The probability of getting an 1812-type earthquake is between 7 to 10 per cent in the next 50 years.
The possibility of a magnitude 7 or 8 earthquake striking the Central U.S. is very high, researchers said this week.
The rate of strain building up in the New Madrid Seismic Zone (NMSZ) is similar to other seismic zones in the country. That announcement came Wednesday in a study by scientists from the University of Memphis Center for Earthquake Research and Information (CERI). The study was detailed in the journal Nature.
According to study member Dr. Michael Ellis, this new research overturns previous studies that claimed otherwise.
"The most important point is that for the first time, these results confirm what the geological evidence has been showing for decades now "- that strain is accumulating," said Ellis, a geology professor at the university and program director of land use dynamics for the National Science Foundation.
"Earlier results did not confirm this, so earlier people suggested that the seismic hazard there should be reduced -- we can throw that out the window now and move on."
The NMSZ is named for the small town of New Madrid, MO, where three devastating magnitude 8 earthquakes struck in the winter of 1811-1812. The quakes were felt in 27 states and as far away as Boston and Charleston, S.C. According to witness accounts in journals and newspapers from the time, the ground rolled in waves and sections of the earth sank or rose. Thousands of aftershocks also plagued the region during the winter as well.
Seismologists estimate the 1811-1812 earthquakes were felt strongly over 50,000 square miles and moderately across nearly one million square miles. By comparison, the historic San Francisco earthquake of 1906 was felt moderately over 60,000 square miles.
What makes the NMSZ unusual is that it is not a seismic zone based on plate tectonics -- meaning that its seismic potential is not based on plates in the Earth's crust moving against each other. In fact, the nearest plate boundary to the NMSZ is more than 1,200 miles away.
Ellis said the surface of the NMSZ is accumulating strain by moving in a manner that resembles someone squeezing a block very slowly. He noted in the Nature article that how earthquakes happen within a plate interior is not understood.
"Seismic zones like the New Madrid are not very common, which is why the whole thing is enigmatic and has stirred up so much controversy," explained Ellis, whose research has already been greeted with some disagreement by researchers who previously studied the area.
In Ellis' study, data was collected over four years using 11 GPS data transmitting stations along the NMSZ. Satellites recorded any movement of those transmitters. He says previous studies used transmitters that were not placed deep enough in the ground. Critics say Ellis' results only come from a few of the transmitters and not all.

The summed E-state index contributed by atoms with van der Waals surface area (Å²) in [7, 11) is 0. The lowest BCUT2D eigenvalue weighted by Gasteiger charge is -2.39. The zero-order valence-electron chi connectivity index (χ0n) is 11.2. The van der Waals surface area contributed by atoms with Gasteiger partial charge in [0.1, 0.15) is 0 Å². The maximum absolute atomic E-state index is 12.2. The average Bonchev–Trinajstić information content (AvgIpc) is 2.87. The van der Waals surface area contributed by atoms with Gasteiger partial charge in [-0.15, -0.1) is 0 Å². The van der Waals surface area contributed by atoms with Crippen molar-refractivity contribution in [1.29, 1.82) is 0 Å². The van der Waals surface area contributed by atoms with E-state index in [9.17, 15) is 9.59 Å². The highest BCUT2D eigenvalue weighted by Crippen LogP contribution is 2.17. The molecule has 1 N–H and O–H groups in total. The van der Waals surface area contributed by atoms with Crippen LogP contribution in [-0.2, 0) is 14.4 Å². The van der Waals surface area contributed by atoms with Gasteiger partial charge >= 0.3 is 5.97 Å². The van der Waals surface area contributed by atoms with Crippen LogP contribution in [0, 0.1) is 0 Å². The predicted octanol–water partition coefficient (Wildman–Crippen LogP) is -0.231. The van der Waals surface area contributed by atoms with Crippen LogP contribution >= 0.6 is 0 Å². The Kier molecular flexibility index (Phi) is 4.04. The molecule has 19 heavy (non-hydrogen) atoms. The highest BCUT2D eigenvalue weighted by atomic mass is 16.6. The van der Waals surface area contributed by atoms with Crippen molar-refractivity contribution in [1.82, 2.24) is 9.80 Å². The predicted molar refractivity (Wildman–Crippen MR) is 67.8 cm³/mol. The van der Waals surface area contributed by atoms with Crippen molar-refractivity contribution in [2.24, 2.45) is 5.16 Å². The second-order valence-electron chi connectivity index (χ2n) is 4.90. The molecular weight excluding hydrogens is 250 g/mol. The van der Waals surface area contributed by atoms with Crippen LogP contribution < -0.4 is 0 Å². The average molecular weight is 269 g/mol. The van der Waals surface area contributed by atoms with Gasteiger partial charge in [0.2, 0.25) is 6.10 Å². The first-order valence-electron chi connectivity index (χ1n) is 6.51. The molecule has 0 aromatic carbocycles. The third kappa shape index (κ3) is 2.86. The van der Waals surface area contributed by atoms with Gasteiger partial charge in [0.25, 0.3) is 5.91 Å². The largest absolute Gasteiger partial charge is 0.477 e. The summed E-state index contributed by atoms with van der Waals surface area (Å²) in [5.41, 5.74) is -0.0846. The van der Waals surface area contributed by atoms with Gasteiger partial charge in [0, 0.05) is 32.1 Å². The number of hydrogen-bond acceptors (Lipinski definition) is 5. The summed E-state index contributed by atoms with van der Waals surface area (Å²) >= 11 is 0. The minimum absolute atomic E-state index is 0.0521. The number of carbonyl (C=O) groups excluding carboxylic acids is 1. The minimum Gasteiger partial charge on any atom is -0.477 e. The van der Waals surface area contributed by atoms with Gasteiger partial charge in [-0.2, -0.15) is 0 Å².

The previous studies had used data to argue that the seismic hazard in the NMSZ is not high.
Yet scientists are saying that another significant earthquake is possible for that region. Small earthquakes occur along the NMSZ every day, including magnitude one and two tremors felt in Arkansas, Tennessee, Missouri, and Kentucky. On Monday, June 20, an earthquake with a magnitude of 3.9 was reported just east of Cairo, IL and a 3.6 quake was reported in Western Kentucky.
If an earthquake comparable to those of 1811 and 1812 struck the NMSZ today, the results would be far different than then due to the increased population of the region.
"Unfortunately, it would do a considerable amount of damage," said Jim Wilkinson, executive director of the Central U.S. Earthquake Consortium (CUSEC). "The region has just grown tremendously since that point. Seismic building codes didn't start showing up in the region until the late 1980s and 1990s.
"We have a lot of buildings out there that just weren't built to withstand earthquakes.
Wilkinson added that just what kind of earthquake strikes -- whether it's from deep within the ground or right along the surface -- will also have an impact on how severe the damage might be.
"There are a lot of variables," he noted. "That's the difficulty in all this: figuring out how all these variables play out so we can put together good risk reduction efforts to make our communities safer."
Wilkinson said Wednesday's study also just validates what the consensus has been for years: that history and science have shown that the region has experienced significant earthquakes before.
The timing of this study will help garner interest, he added. The recent increased seismic activity around the globe -- from Southeast Asia to Southern California -- has made the public want to learn more about earthquakes.
The NMSZ has experienced more seismic activity recently, too, with more magnitude 4 quakes than average shaking the area in the past year.
Study Member Michael Ellis said no one should be making predictions, though.
"We're not predicting anything. We're just saying that the established level of probability for earthquakes of the size of those in 1812 -- those levels of probability remain the same, which is in contrast to earlier studies," he explained. "The probability of getting an 1812-type earthquake is between 7 to 10 per cent in the next 50 years."
Because this study supports that, the authors are pushing for builders and community planners to not overlook or lessen building codes that could make life safer in the event of an earthquake. "They should not reduce that seismic hazard or their motivation to adopt better building codes," Ellis said.
He also stressed that the public should not panic about these findings, but rather pay attention and be aware of seismic hazards.
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